It is both sad and discouraging to read this and other comment threads and the BTA is not ever mentioned. The wins we have in Portland came directly from the BTA creating a unified voice. Now, despite having great pro-bike policies, staff will not implement because they don’t have the backing of their bosses — the city council — and the city council won’t be bold without being pushed. …
It’s time for the BTA to return to its roots, or step aside.
Others are gentler, but seem similarly concerned. During an interview two weeks ago, mayoral policy staffer Jackie Dingfelder, an Alice Award winner whose husband served as an early BTA board member, expressed confusion about why the BTA rarely seems visible at City Hall.
‘Being successful in Portland may make it more difficult for us to be successful in Washington County’
In an interview Tuesday, Sadowsky said his team is at City Hall frequently but doesn’t see Dingfelder because she doesn’t focus on bike issues. It devotes a lot of time to partnerships, he said, because they get results — both in paying for the BTA’s work and in helping it pay off.
A week and a half ago, Sadowsky said, Washington County Chair Andy Duyck invited him to sit on the stakeholder committee for a new county vehicle registration fee that might dedicate 10 percent of its proceeds to biking and walking.
“I don’t think it is remotely possible that that would have been a call that Duyck made three years ago,” Sadowsky said. “That’s clout. … We’re attending meetings, we’re having members attend meetings, we’re vocal. And we’re making key differences.
“Being successful in Portland may make it more difficult for us to be successful in Washington County,” he added. An advocacy group that will always “stand up for Portland” at the expense of other cities would be “a different organization, and it’s not who we are.”
But Sadowsky said the BTA is looking for ways to influence “folks who know they want to support us, like Steve Novick or Charlie Hales, but feel they are hearing much louder from other folks.”
That’s exactly why the BTA is working to get organizations other than itself to speak out for biking, he said.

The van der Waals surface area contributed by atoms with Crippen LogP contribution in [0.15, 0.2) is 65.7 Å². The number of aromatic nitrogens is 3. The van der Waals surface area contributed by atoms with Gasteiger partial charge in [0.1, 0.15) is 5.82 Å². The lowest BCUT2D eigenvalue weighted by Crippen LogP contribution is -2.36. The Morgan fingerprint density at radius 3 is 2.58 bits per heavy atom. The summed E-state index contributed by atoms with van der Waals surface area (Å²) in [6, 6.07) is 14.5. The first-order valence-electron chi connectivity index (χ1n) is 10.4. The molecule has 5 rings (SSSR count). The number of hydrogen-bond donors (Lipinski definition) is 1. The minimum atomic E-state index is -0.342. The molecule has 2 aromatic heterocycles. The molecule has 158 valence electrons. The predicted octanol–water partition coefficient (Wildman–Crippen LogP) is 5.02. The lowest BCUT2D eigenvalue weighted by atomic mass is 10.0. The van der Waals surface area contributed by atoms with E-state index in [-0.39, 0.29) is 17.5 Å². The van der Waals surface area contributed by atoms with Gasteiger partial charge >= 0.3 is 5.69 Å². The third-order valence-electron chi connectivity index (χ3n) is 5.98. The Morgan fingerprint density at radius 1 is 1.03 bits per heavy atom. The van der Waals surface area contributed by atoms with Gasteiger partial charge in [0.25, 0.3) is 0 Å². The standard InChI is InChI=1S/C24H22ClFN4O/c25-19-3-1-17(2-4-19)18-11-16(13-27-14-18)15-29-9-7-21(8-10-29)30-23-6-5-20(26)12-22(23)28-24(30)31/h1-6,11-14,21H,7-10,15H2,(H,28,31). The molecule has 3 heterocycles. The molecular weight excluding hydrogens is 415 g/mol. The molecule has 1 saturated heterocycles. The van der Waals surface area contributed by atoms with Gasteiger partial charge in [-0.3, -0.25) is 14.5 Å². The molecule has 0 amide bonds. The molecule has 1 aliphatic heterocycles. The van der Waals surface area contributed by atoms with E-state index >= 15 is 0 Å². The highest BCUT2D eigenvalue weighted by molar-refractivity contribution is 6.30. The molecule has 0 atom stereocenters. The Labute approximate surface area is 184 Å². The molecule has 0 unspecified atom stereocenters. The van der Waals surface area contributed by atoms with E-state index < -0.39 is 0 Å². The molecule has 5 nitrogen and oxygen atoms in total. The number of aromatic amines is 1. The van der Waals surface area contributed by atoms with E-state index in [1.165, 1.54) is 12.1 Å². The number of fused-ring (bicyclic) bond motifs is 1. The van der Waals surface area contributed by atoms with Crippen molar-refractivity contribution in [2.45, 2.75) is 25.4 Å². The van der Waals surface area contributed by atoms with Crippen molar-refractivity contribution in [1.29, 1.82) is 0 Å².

If two years ago the BTA had launched a “20s Bikeway campaign” that sent staff or volunteers “door to door with businesses” to build support for bike access, Sadowsky said, “we might have seen a different result” than the city’s decision to prioritize free parking — a decision Sadowsky called a “mess.”
Demonstrations of political anger might be satisfying in the moment, Sadowsky said, but they only alienate politicians.
“I could go scream at Steve Novick and I could go get 1,000 postcards or phone calls, but that’s not going to help me the next time with Steve Novick,” he said. “I’m not going to lock my neck to City Hall with a u-lock.”
Sadowsky said he knows that change in Portland has been “slow,” and he wants to improve it.
“In the last three years, we’ve been building a very strong proactive plan,” he said. “Building a staff that can do that, building a board that can do that, building a funding that’s sustainable. … You’ll see this week, as we announce a campaign, how we’re going to do that work.”
If the campaign takes a while to pay off, maybe that’s for the best.
“I know that people look at what’s going on in Chicago and New York and say, ‘Why aren’t we doing things at that speed?'” he said. “It’s because we don’t do things at that speed.
“I know right now what I’m seeing in Chicago is the beginning of a severe backlash against bicycling,” said Sadowsky. “We need community buy-in. It’s just essential to moving forward. Or you take a little step forward, and then you take a big step back.”
The BTA’s annual members meeting is 5:30-7 pm Thursday in the Portland Art Museum. As always, we’ll be covering the rollout of their next Portland advocacy campaign.
Correction 2:50 pm: A previous version of this post incorrectly described a BTA action alert last year. It was a call to testify in mass but not a “rally.”